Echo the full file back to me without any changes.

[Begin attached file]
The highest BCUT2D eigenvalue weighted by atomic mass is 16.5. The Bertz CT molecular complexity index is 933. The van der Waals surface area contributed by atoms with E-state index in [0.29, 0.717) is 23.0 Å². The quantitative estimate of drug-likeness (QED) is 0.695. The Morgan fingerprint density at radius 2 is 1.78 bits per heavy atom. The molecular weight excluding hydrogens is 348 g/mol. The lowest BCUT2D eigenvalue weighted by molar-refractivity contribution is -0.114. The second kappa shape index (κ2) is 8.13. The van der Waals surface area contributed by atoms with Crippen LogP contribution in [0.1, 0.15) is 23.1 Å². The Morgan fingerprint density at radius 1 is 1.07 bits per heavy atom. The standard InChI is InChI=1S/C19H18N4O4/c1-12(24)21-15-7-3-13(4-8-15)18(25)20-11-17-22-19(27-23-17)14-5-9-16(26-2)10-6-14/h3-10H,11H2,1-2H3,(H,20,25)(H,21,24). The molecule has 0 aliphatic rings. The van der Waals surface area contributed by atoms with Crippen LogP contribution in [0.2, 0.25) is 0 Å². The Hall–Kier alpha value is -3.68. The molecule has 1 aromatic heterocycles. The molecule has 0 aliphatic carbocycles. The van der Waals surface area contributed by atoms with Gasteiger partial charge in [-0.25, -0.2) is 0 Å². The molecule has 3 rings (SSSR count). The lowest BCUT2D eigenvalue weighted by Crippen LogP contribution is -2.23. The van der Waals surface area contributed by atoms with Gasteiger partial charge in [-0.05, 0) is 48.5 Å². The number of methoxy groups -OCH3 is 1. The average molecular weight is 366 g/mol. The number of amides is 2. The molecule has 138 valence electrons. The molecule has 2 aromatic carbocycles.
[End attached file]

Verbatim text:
The highest BCUT2D eigenvalue weighted by atomic mass is 16.5. The Bertz CT molecular complexity index is 933. The van der Waals surface area contributed by atoms with E-state index in [0.29, 0.717) is 23.0 Å². The quantitative estimate of drug-likeness (QED) is 0.695. The Morgan fingerprint density at radius 2 is 1.78 bits per heavy atom. The molecular weight excluding hydrogens is 348 g/mol. The lowest BCUT2D eigenvalue weighted by molar-refractivity contribution is -0.114. The second kappa shape index (κ2) is 8.13. The van der Waals surface area contributed by atoms with Crippen LogP contribution in [0.1, 0.15) is 23.1 Å². The Morgan fingerprint density at radius 1 is 1.07 bits per heavy atom. The standard InChI is InChI=1S/C19H18N4O4/c1-12(24)21-15-7-3-13(4-8-15)18(25)20-11-17-22-19(27-23-17)14-5-9-16(26-2)10-6-14/h3-10H,11H2,1-2H3,(H,20,25)(H,21,24). The molecule has 0 aliphatic rings. The van der Waals surface area contributed by atoms with Crippen LogP contribution in [0.2, 0.25) is 0 Å². The Hall–Kier alpha value is -3.68. The molecule has 1 aromatic heterocycles. The molecule has 0 aliphatic carbocycles. The van der Waals surface area contributed by atoms with Gasteiger partial charge in [-0.25, -0.2) is 0 Å². The molecule has 3 rings (SSSR count). The lowest BCUT2D eigenvalue weighted by Crippen LogP contribution is -2.23. The van der Waals surface area contributed by atoms with Gasteiger partial charge in [-0.05, 0) is 48.5 Å². The number of methoxy groups -OCH3 is 1. The average molecular weight is 366 g/mol. The number of amides is 2. The molecule has 138 valence electrons. The molecule has 2 aromatic carbocycles.